NATURAL RELIGION AND FOLK-LORE part iii
sporangia of which were bruised in water and squirted over the happy pair on the occasion of the wedding ceremony; and also that the patterns of the face-painting represented another fern, with the juice of which the Sakai youths were sprinkled at adolescence.
The Eastern Semang (Pangan) of Kelantan informed me that each man possessed a soul which was shaped like himself, but that it was a red like blood a * and a no bigger than a grain of maize. It was passed on by the mother to the child, but in what way they
could not explain.
The Eastern Semang further informed me that the soul of a Balian (priest, chief, and magician) entered after death into the body of some wild animal, such as an elephant, tiger, or rhinoceros. In this embodiment it remained until the beast died, when it was admitted into the Upper Heaven (of Fruits).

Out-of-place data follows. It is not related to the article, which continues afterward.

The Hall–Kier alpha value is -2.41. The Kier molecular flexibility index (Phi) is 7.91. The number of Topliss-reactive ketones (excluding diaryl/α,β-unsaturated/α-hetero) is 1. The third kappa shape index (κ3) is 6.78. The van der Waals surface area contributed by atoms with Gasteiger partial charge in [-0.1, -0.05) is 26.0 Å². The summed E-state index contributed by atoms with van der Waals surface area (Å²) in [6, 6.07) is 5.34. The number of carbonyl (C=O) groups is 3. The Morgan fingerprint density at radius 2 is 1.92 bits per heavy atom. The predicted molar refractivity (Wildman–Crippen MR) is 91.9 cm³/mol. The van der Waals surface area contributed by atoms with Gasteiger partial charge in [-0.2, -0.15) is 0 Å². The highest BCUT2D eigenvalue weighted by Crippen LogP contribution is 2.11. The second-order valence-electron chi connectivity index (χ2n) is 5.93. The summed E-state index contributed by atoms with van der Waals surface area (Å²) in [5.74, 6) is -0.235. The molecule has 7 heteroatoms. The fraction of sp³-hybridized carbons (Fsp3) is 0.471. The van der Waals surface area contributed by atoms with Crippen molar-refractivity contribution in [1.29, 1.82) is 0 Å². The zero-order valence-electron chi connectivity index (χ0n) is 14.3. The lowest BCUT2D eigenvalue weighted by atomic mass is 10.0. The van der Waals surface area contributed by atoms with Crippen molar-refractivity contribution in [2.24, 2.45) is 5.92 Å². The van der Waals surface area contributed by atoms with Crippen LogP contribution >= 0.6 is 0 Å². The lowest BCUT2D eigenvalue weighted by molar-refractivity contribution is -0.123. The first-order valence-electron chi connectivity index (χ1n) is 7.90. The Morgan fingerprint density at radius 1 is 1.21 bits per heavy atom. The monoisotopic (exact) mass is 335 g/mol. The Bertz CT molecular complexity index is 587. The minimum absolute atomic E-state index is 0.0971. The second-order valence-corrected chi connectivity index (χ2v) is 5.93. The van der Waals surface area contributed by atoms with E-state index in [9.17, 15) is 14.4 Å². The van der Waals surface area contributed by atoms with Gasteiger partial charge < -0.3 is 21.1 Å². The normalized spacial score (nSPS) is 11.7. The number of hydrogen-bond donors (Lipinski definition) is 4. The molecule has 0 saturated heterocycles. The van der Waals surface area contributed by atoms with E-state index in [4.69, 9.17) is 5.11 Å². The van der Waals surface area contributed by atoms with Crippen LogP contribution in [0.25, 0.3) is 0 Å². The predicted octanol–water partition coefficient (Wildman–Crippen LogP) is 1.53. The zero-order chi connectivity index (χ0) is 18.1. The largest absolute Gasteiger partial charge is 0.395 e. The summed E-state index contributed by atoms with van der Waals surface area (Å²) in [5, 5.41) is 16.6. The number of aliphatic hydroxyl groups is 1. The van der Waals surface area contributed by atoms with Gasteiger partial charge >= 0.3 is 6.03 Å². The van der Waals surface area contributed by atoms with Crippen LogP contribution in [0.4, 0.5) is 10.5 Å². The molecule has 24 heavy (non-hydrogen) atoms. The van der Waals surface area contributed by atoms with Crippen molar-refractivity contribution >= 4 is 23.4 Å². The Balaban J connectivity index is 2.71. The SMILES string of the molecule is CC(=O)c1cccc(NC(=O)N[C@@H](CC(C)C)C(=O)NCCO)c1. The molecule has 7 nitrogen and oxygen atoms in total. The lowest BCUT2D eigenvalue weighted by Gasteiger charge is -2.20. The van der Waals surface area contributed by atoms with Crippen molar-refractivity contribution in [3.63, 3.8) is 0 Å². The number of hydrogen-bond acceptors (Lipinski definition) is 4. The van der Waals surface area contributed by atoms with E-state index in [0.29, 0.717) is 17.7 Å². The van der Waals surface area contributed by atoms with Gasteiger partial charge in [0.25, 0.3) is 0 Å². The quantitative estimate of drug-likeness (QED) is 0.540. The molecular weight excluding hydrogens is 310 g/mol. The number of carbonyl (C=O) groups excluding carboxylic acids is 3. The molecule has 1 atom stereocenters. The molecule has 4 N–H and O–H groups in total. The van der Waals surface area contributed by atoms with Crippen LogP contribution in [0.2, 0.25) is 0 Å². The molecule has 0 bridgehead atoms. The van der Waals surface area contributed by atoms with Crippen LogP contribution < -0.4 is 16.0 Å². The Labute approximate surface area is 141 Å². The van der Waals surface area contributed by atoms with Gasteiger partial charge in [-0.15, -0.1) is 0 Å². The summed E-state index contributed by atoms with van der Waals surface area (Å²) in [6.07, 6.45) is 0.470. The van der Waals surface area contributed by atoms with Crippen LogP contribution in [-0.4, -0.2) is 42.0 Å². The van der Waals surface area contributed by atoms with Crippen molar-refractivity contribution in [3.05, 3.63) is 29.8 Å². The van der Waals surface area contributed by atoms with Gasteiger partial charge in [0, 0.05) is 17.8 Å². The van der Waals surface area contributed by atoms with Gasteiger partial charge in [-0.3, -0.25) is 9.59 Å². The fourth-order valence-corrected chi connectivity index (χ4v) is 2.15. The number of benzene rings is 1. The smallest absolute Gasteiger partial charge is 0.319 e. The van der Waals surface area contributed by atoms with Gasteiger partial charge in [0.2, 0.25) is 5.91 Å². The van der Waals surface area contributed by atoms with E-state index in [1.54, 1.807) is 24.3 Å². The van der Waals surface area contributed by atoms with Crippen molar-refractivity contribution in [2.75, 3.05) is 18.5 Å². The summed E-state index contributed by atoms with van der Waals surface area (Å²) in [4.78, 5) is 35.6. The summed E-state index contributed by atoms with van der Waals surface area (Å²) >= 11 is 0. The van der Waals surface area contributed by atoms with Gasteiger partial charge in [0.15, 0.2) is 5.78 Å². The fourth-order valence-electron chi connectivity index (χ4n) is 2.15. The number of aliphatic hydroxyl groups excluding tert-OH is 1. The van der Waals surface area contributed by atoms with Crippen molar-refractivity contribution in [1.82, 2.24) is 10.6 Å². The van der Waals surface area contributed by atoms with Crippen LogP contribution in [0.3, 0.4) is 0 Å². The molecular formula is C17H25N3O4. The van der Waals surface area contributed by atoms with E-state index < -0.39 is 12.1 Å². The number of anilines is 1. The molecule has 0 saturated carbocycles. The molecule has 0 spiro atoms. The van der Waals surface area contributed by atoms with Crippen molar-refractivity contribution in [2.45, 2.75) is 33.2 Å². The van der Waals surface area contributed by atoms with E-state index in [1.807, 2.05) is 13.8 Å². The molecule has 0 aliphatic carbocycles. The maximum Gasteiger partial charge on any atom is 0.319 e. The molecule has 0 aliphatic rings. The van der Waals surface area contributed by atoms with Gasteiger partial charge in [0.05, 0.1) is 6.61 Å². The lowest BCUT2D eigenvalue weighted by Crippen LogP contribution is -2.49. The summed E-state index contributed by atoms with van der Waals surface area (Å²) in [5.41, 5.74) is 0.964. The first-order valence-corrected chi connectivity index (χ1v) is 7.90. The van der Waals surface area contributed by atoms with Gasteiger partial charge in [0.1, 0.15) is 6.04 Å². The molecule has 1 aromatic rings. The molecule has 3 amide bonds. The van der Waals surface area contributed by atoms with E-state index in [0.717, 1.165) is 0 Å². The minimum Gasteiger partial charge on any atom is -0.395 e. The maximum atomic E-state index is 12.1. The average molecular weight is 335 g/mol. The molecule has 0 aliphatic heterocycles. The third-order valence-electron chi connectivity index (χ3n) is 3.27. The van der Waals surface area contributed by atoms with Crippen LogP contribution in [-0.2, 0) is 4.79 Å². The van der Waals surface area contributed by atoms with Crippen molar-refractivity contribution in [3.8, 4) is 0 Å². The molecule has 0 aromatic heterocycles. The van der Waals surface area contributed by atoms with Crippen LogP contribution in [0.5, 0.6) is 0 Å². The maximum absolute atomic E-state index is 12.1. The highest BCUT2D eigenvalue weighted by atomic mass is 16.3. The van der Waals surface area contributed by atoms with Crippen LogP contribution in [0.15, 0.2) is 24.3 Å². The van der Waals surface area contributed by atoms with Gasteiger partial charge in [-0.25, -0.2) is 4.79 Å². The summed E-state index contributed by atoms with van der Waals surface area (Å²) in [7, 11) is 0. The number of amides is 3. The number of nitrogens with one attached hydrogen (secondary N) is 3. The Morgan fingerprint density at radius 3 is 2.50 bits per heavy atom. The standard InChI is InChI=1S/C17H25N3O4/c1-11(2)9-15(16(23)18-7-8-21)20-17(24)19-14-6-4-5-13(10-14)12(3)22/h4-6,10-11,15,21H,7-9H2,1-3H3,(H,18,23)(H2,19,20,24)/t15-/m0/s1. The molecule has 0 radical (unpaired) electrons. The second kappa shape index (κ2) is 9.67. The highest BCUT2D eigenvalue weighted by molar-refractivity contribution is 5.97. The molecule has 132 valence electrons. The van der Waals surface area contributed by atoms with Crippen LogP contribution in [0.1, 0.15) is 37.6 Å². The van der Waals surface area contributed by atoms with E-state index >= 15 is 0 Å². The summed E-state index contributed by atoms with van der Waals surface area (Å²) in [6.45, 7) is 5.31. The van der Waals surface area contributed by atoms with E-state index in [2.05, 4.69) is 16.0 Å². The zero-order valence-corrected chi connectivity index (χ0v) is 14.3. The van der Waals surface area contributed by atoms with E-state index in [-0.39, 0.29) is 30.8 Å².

The souls of ordinary people were variously represented as being compelled to cross the boiling lake by means of a tree-bridge (from which the wicked slip off into the lake below them), and as being sent to a different and a far less Inviting Paradise.8
But the most novel soul-theory ascribed to the Semang is that recorded by Vaughan-Stevens, who states that according to the Semang belief all human souls grew upon a soul-tree in the other world, whence they were fetched by a bird, which was killed and eaten
A Not the soul as understood by is the Malay a semangat.a
modern Christians, but the soul of 2 Cp. Mans And. p. 94: aThe
magical (pre - Christian and extra- colour of the soul is said to be red,
Christian) ideas, which may be seen in ... and though invisible, it partakes
old English woodcuts escaping in the of the form of the person to whom it
form of a mannikin from between the belongs.a
neck and shoulders of the dying. It 3 Manas And. p. 94.neck and shoulders of the dying. It 3 Mana s And. p. 94.